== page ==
OC Board of Education Accused of Illegally Appointing Trustee

By Vanessa Serna
Vanessa Serna
Vanessa Serna
Vanessa Serna is a California-based daily news reporter for The Epoch Times.
February 4, 2022 Updated: February 7, 2022

COSTA MESA, Calif.—Tim Shaw rebutted allegations on Feb. 4 from a lawsuit that claimed he was illegally reappointed to his vacant Orange County Board of Education seat in December.

“I was eligible in all respects,” Shaw told The Epoch Times.

The legal challenge filed in Orange County Superior Court on Jan. 28 by Michael Sean Wright, a local resident, argues that Shaw shouldn’t have been reappointed to his former seat on the school board due to state law that says “the local board may not re-appoint to the office the person whose resignation caused the vacancy in the first place,” according to the lawsuit.

Shaw resigned from the board of education in November 2021 after facing another legal challenge accusing him of partaking in a conflict of interest by holding incompatible offices and serving simultaneously on the county board of education and La Habra City Council.

While Shaw didn’t agree to the allegations, he stepped down from his role as a trustee to avoid costly legal fees.

As required by state law, the board of education had to either appoint a new trustee to fill Shaw’s vacant seat within 60 days or hold a special election.

In December 2021, the board reappointed Shaw after interviewing seven eligible candidates to fill the vacancy.

To ensure there would be no further conflict if he were voted to be reappointed, Shaw resigned from the La Habra City Council the morning before his reappointment.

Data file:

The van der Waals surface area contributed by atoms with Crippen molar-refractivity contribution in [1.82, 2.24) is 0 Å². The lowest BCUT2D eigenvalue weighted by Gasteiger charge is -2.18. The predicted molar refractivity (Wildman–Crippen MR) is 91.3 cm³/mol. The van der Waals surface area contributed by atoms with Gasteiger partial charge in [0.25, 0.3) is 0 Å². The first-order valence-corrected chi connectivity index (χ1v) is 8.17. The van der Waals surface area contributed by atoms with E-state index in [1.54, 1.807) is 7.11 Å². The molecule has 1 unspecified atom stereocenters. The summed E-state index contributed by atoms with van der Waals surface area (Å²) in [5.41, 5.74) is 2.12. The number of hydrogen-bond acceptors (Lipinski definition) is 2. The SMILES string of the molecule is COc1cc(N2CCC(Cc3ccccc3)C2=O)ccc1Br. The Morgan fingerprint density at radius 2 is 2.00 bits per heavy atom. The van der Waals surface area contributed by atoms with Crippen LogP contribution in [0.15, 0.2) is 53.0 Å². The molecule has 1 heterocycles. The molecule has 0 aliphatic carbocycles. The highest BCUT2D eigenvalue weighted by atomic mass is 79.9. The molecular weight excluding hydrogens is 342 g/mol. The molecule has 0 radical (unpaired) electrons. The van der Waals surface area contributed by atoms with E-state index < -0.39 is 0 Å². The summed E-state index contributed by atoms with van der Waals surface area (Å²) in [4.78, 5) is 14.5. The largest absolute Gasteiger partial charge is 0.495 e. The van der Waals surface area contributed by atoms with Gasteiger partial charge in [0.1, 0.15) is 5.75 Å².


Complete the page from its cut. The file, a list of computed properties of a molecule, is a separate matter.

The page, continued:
Wright filed the lawsuit earlier this week ordering a judge to issue a special election to fill Shaw’s position.

“Democracy is about the rule of law. I filed this lawsuit to ensure the Orange County Board of Education follows the law,” Wright said in a statement sent to The Epoch Times.

Shaw, whose seat will be up for grabs during the upcoming June 2022 election, states the lawsuit will waste millions in taxpayer money.

“We’re in February already,” Shaw said. “I’m going to be on the ballot anyways. You’re going to try to wedge in a special election between now and June? Do people understand how much that costs for a special election to happen in May, and literally one month later we’re going to have an election all over again.”

Despite the allegations, Shaw is “confident” that the board of education will be well represented in the legal challenge.

The state law argued in the lawsuit doesn’t apply to the board of education, according to Shaw.

The law applies only to the governing body for a city, county, or district—which the board of education doesn’t fall under.

“We are none of those things,” Shaw said. “I think the law is on our side here.”

Vanessa Serna is a California-based daily news reporter for The Epoch Times.